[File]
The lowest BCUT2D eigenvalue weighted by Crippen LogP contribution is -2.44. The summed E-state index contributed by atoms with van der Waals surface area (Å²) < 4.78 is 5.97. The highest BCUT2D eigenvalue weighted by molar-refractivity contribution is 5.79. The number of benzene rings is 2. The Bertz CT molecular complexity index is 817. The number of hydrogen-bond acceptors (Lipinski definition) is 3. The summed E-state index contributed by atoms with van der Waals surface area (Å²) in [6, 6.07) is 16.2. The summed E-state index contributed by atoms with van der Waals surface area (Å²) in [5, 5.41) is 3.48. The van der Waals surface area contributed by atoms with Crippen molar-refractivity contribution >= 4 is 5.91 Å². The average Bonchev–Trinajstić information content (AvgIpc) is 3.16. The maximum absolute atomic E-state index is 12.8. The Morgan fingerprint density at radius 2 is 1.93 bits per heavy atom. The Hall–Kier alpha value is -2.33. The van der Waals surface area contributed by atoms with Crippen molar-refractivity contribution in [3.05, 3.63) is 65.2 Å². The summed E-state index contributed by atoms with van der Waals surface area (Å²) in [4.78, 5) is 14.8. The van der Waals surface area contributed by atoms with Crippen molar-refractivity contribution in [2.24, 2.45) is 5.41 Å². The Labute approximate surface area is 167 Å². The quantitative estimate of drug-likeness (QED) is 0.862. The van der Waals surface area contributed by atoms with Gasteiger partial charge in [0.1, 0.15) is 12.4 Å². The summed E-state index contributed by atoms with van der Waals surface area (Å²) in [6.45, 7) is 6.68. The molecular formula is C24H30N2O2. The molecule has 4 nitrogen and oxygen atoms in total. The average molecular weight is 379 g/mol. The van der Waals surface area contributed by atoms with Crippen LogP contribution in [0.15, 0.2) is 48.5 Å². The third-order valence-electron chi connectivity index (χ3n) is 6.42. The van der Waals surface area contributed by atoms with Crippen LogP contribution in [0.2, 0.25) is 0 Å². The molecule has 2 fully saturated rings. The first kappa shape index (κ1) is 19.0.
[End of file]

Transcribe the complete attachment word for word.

The lowest BCUT2D eigenvalue weighted by Crippen LogP contribution is -2.44. The summed E-state index contributed by atoms with van der Waals surface area (Å²) < 4.78 is 5.97. The highest BCUT2D eigenvalue weighted by molar-refractivity contribution is 5.79. The number of benzene rings is 2. The Bertz CT molecular complexity index is 817. The number of hydrogen-bond acceptors (Lipinski definition) is 3. The summed E-state index contributed by atoms with van der Waals surface area (Å²) in [6, 6.07) is 16.2. The summed E-state index contributed by atoms with van der Waals surface area (Å²) in [5, 5.41) is 3.48. The van der Waals surface area contributed by atoms with Crippen molar-refractivity contribution >= 4 is 5.91 Å². The average Bonchev–Trinajstić information content (AvgIpc) is 3.16. The maximum absolute atomic E-state index is 12.8. The Morgan fingerprint density at radius 2 is 1.93 bits per heavy atom. The Hall–Kier alpha value is -2.33. The van der Waals surface area contributed by atoms with Crippen molar-refractivity contribution in [3.05, 3.63) is 65.2 Å². The summed E-state index contributed by atoms with van der Waals surface area (Å²) in [4.78, 5) is 14.8. The van der Waals surface area contributed by atoms with Crippen molar-refractivity contribution in [2.24, 2.45) is 5.41 Å². The Labute approximate surface area is 167 Å². The quantitative estimate of drug-likeness (QED) is 0.862. The van der Waals surface area contributed by atoms with Gasteiger partial charge in [0.1, 0.15) is 12.4 Å². The summed E-state index contributed by atoms with van der Waals surface area (Å²) in [6.45, 7) is 6.68. The molecular formula is C24H30N2O2. The molecule has 4 nitrogen and oxygen atoms in total. The average molecular weight is 379 g/mol. The van der Waals surface area contributed by atoms with Crippen LogP contribution in [0.15, 0.2) is 48.5 Å². The third-order valence-electron chi connectivity index (χ3n) is 6.42. The van der Waals surface area contributed by atoms with Crippen LogP contribution in [0.2, 0.25) is 0 Å². The molecule has 2 fully saturated rings. The first kappa shape index (κ1) is 19.0.